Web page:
In 2018, the largest proportion of these guests arrived on cruise ships, accounting for 46 000 individuals. Meanwhile, 81 000 people had arrived at Longyearbyen airport by the end of September 2019. And there is no sign of these numbers slowing, with investment in the town geared to tourists, and an ever-increasing fleet of expedition cruise ships and companies.

Whilst many of us visiting these remote places take care to ensure we “leave no trace”, we do not account for what we unwittingly transport. An examination of the footwear of 259 air travelers coming through Longyearbyen airport found an average of 3.9 seeds on each person.

This amounts to 270 000 seeds imported into Svalbard every year, a quarter of which are able to germinate under conditions found in Svalbard. In Barentsburg, the paths walked by visitors each summer are flanked by weeds scattered by humans. In a landscape that is otherwise stark and barren, the verges of paths are verdant green.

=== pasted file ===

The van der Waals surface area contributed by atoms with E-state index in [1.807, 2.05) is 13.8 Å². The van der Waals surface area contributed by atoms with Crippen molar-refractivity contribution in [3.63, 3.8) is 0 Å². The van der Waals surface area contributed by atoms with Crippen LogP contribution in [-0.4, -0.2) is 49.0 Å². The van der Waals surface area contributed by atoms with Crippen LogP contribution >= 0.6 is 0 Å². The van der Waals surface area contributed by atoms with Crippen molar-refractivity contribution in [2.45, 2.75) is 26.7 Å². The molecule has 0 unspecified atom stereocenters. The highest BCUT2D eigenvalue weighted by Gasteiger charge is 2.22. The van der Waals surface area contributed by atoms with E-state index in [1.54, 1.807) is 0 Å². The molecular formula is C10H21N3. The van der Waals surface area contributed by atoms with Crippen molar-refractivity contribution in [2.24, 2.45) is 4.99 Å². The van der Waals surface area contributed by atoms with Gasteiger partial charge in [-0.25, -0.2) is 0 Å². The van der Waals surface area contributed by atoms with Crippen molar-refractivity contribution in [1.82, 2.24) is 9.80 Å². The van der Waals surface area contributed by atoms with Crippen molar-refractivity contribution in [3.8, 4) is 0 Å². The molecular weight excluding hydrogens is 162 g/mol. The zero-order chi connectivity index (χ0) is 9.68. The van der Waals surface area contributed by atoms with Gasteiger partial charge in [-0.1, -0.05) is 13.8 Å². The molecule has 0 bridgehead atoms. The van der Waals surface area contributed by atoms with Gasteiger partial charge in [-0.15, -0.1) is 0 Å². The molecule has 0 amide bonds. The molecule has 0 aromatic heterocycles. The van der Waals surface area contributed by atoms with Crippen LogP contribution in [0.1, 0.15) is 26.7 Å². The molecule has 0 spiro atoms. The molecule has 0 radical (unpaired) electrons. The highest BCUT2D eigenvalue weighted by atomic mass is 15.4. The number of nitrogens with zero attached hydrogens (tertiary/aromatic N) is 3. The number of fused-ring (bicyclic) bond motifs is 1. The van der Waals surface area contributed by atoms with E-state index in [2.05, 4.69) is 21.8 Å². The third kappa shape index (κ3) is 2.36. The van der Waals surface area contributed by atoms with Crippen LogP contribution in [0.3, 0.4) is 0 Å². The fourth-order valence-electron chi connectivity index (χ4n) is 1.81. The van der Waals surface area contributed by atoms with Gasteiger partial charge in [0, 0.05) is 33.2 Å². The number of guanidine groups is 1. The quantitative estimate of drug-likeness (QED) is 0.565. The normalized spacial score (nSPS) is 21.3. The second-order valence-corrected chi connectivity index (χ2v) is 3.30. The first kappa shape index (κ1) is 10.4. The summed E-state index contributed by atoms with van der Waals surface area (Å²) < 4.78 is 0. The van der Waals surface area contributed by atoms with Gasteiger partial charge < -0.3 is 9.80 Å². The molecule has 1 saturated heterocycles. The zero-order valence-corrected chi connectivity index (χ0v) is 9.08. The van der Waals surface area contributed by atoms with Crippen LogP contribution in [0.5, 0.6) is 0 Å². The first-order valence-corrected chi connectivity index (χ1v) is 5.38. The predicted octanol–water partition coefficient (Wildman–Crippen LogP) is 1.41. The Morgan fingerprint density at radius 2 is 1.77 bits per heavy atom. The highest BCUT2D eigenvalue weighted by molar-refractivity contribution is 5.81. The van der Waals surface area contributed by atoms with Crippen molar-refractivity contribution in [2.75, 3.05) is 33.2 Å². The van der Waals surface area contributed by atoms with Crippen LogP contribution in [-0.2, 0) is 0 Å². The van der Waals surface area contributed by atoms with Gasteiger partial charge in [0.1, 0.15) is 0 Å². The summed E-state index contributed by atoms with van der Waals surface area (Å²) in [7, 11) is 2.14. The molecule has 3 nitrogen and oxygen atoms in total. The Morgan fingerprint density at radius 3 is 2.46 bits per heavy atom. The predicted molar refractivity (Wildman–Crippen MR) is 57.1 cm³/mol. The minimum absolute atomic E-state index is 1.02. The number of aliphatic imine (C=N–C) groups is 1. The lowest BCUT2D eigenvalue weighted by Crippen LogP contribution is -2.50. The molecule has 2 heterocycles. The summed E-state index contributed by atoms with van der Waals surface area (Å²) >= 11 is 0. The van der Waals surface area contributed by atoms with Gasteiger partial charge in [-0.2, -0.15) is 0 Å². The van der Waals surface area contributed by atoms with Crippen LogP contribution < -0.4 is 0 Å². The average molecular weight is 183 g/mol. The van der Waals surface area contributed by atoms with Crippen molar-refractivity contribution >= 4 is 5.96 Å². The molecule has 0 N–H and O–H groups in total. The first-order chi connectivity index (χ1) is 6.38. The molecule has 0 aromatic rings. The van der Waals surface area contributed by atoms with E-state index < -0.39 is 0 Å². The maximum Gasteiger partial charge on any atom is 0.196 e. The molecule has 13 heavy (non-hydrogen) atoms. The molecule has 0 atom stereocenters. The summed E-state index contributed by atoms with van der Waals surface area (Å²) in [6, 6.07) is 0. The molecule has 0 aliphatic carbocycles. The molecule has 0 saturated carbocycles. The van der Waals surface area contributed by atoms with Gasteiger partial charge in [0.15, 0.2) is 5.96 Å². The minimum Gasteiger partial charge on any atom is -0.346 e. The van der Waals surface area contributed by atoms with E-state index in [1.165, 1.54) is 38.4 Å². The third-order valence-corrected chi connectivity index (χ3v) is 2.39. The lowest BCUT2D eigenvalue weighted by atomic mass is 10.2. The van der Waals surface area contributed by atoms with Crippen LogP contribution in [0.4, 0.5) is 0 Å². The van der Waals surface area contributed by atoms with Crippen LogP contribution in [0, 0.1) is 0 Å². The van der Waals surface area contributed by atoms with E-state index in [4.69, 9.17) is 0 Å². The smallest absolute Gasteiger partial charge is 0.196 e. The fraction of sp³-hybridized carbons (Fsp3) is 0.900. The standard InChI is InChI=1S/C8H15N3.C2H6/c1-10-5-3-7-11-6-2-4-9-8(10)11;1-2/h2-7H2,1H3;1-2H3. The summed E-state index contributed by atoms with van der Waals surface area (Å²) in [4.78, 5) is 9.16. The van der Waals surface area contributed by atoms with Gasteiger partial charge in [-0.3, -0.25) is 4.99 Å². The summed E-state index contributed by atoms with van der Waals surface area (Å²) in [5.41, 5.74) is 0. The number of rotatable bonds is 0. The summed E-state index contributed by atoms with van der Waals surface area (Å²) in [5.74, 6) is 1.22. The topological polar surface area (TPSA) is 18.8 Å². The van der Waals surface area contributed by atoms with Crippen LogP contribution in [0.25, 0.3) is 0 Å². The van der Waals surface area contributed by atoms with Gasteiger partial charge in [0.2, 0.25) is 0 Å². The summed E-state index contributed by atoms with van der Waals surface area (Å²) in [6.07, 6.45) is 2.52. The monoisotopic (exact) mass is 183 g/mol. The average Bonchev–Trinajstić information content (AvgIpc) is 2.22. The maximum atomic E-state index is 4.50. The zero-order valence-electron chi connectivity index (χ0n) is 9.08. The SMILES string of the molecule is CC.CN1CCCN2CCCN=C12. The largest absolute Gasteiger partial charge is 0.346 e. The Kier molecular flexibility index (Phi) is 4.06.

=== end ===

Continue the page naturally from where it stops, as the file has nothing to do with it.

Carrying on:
Although the Svalbard Environmental Act prohibits the intentional introduction of alien species to the region, there is currently little regulation on the imports of plants and fodder into Svalbard. This, in addition to increasing human activities, heightens the risk of unintentional introductions and is now cause for growing concern amongst decision-makers. Ornamental plants are imported to Longyearbyen’s grocery store for local residents, yet whilst the plants themselves could not survive life outside of someone’s living room, hitchhikers on them may be able to.